Pennsylvania-licensed online casinos generated revenue of $50m in June but the nascent online market suffered its first decline due to the resumption of land-based gaming operation.
Figures released Thursday by the Pennsylvania Gaming Control Board showed the state’s gaming operators generated combined revenue of $132.6m in June, slightly less than half the sum they generated in the same month last year.
June saw all but one of the state’s 12 casino operators restart their brick-and-mortar business following their forced closure in March due to COVID-19. Rivers Casino Philadelphia is the lone land-based holdout but the property announced this week that it will reopen to the public on Friday (17).
Rivers will face reduced hours and capacity upon reopening, factors that helped limit the other 11 operators to total slots revenue of $62.4m in June, down 69% year-on-year. Land-based table games fared even worse, falling 83% to $11.7m.
By comparison, online slots revenue totaled nearly $36.8m, down only $2m from May 2020’s result. Online table games dipped $2.4m from May to $10m. The state’s lone online poker site generated $3.24m in June, nearly 30% below May’s result and marking the third straight month-on-month decline (mirroring results in neighboring New Jersey).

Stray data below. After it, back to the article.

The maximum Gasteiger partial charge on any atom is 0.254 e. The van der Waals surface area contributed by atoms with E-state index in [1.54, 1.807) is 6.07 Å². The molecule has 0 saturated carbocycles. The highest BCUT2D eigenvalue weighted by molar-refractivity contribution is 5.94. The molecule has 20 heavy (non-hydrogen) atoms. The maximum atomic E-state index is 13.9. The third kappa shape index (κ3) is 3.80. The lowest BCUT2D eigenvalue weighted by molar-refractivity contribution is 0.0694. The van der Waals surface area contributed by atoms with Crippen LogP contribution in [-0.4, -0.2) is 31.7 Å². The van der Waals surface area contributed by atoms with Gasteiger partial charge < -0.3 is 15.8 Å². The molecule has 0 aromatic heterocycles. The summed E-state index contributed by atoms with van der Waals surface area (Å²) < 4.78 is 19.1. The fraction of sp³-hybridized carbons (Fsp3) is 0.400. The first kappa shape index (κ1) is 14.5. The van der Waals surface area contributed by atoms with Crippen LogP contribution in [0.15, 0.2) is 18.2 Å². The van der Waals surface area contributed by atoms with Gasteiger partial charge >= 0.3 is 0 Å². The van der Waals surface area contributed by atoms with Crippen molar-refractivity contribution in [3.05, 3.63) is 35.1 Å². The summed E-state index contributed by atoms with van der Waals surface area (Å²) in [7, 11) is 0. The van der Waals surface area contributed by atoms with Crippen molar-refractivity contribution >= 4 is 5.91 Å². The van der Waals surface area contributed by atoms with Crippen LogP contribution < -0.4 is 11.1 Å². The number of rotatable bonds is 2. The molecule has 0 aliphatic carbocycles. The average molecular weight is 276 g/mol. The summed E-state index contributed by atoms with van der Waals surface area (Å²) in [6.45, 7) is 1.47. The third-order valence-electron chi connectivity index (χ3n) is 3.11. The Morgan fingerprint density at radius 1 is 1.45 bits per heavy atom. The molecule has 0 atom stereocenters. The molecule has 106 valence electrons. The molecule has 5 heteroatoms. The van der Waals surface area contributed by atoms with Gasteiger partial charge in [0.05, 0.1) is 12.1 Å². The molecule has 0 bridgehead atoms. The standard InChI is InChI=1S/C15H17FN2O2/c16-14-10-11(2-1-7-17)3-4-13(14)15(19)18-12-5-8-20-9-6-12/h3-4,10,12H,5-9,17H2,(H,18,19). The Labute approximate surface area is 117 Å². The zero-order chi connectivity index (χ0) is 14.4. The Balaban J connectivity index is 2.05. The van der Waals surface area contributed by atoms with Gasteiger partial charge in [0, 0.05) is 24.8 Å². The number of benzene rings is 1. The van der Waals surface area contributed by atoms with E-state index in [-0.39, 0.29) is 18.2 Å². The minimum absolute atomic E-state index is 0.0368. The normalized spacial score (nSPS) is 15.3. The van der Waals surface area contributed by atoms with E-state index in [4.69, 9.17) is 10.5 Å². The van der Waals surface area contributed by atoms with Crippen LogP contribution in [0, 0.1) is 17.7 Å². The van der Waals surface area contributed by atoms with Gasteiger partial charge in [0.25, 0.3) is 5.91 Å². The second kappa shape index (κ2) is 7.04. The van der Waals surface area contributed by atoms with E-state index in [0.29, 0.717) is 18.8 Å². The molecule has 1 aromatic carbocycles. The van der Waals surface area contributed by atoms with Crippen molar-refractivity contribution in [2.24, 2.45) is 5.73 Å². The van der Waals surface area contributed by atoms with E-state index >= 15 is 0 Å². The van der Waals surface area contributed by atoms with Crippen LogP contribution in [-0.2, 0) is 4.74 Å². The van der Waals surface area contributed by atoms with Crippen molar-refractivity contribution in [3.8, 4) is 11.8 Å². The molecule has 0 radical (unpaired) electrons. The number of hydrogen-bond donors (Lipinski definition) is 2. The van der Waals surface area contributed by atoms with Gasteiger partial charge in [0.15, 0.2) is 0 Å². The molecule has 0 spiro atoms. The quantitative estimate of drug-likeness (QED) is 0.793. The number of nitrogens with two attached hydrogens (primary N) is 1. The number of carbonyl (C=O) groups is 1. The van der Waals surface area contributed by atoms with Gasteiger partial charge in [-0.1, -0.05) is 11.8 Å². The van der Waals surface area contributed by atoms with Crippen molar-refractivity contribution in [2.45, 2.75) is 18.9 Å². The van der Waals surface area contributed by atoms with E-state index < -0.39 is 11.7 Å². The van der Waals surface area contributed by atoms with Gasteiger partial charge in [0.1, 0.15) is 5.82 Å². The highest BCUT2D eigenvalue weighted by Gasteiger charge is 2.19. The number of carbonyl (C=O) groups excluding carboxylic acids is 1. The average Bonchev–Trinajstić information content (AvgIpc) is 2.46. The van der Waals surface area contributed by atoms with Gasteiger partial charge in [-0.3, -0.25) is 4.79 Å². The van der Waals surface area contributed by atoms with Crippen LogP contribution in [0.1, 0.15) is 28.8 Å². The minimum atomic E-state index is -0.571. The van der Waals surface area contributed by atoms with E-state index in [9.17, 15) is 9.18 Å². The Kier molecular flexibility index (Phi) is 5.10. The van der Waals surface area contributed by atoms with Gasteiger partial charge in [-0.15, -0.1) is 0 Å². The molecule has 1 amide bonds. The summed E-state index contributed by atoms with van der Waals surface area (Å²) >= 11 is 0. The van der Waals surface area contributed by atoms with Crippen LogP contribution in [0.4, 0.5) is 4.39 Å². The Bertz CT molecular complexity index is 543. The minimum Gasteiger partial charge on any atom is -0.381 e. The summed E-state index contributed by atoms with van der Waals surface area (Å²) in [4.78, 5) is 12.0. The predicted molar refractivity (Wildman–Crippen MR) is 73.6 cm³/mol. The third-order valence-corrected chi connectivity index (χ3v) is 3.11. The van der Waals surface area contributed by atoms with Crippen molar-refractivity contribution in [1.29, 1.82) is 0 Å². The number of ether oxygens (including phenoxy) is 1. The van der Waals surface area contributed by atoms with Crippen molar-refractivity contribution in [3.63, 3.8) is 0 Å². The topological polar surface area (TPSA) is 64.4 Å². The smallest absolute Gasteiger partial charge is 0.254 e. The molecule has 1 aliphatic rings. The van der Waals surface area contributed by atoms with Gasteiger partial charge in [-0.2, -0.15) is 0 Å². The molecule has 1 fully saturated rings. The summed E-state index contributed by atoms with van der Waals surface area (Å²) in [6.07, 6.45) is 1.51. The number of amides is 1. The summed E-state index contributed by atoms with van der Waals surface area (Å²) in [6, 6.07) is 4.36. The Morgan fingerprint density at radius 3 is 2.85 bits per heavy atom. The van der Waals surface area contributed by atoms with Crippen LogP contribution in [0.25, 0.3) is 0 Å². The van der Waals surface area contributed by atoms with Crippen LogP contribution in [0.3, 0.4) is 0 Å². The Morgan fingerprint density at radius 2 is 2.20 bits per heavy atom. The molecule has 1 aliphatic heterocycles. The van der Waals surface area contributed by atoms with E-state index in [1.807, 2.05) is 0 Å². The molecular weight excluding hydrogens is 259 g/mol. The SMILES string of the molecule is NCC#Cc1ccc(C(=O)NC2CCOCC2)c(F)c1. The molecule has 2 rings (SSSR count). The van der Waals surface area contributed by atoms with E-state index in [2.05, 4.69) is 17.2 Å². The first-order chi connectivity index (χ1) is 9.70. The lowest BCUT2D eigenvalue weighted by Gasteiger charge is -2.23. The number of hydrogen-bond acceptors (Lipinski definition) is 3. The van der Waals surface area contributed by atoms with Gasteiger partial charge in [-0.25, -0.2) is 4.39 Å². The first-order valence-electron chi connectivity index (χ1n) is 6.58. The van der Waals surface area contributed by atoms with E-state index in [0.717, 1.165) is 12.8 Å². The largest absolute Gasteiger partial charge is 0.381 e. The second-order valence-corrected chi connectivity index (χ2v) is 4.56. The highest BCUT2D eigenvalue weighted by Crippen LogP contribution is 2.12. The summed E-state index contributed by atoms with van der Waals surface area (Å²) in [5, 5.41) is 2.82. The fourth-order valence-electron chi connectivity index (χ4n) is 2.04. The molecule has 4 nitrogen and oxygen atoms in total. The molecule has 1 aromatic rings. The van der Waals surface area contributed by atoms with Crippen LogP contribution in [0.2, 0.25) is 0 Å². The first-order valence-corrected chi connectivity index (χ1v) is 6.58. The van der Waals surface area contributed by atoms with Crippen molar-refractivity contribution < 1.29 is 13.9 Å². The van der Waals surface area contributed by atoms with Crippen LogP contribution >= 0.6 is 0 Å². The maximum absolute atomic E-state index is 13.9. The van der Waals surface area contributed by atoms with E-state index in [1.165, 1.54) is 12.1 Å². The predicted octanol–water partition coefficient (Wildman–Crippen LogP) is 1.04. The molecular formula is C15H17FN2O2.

Sports betting revenue headed higher in June as sports other than ping-pong began appearing on bettors’ radar. Revenue hit $6.6m, up from $4.8m in May, and would have been slightly higher were it not for the state’s retail sportsbooks losing nearly $100k last month. Statewide betting handle hit $89m in June, nearly 15% better than May’s total.
As for the state’s lesser verticals, the two video gaming terminal (VGT) operators brought in nearly $1.1m, up from zero in May (as the truck stops that host VGTs didn’t begin reopening until June 2). ‘Fantasy contests’ brought in $647k, roughly twice the sum they earned in May.
Among the more interesting angles of Pennsylvania’s land-based operators reopening is how many of them are choosing to go smoke-free. Rivers Pittsburgh’s new rules ban the use of any tobacco products, including e-cigarettes, “anywhere inside the casino,” relegating smokers to designated outdoor areas.
Multiple other venues have already imposed similar rules, with some operators suggesting the changes are only temporary while others claim smoking has been “phased out” of their facilities. Will it last? Much will depend on how soon — or if — that land-based revenue returns to something resembling normal.